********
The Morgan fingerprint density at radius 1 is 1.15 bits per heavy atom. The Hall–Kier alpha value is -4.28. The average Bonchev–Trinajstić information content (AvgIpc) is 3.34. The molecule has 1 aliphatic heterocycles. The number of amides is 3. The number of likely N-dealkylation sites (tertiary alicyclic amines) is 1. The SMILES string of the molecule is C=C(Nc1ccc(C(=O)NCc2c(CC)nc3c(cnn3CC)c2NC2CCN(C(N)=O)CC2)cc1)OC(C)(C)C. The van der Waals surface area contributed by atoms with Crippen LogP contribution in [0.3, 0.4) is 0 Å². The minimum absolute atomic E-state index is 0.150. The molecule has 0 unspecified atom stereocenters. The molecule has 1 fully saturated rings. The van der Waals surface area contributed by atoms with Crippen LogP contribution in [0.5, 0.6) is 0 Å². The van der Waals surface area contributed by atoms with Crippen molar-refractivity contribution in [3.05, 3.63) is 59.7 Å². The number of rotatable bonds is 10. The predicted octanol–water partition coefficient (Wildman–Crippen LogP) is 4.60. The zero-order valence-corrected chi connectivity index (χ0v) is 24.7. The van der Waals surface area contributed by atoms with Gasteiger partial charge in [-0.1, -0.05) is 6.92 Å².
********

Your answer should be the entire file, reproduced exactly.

The Morgan fingerprint density at radius 1 is 1.15 bits per heavy atom. The Hall–Kier alpha value is -4.28. The average Bonchev–Trinajstić information content (AvgIpc) is 3.34. The molecule has 1 aliphatic heterocycles. The number of amides is 3. The number of likely N-dealkylation sites (tertiary alicyclic amines) is 1. The SMILES string of the molecule is C=C(Nc1ccc(C(=O)NCc2c(CC)nc3c(cnn3CC)c2NC2CCN(C(N)=O)CC2)cc1)OC(C)(C)C. The van der Waals surface area contributed by atoms with Crippen LogP contribution in [0.3, 0.4) is 0 Å². The minimum absolute atomic E-state index is 0.150. The molecule has 0 unspecified atom stereocenters. The molecule has 1 fully saturated rings. The van der Waals surface area contributed by atoms with Crippen LogP contribution in [0.5, 0.6) is 0 Å². The van der Waals surface area contributed by atoms with Crippen molar-refractivity contribution in [3.05, 3.63) is 59.7 Å². The number of rotatable bonds is 10. The predicted octanol–water partition coefficient (Wildman–Crippen LogP) is 4.60. The zero-order valence-corrected chi connectivity index (χ0v) is 24.7. The van der Waals surface area contributed by atoms with Gasteiger partial charge in [-0.1, -0.05) is 6.92 Å².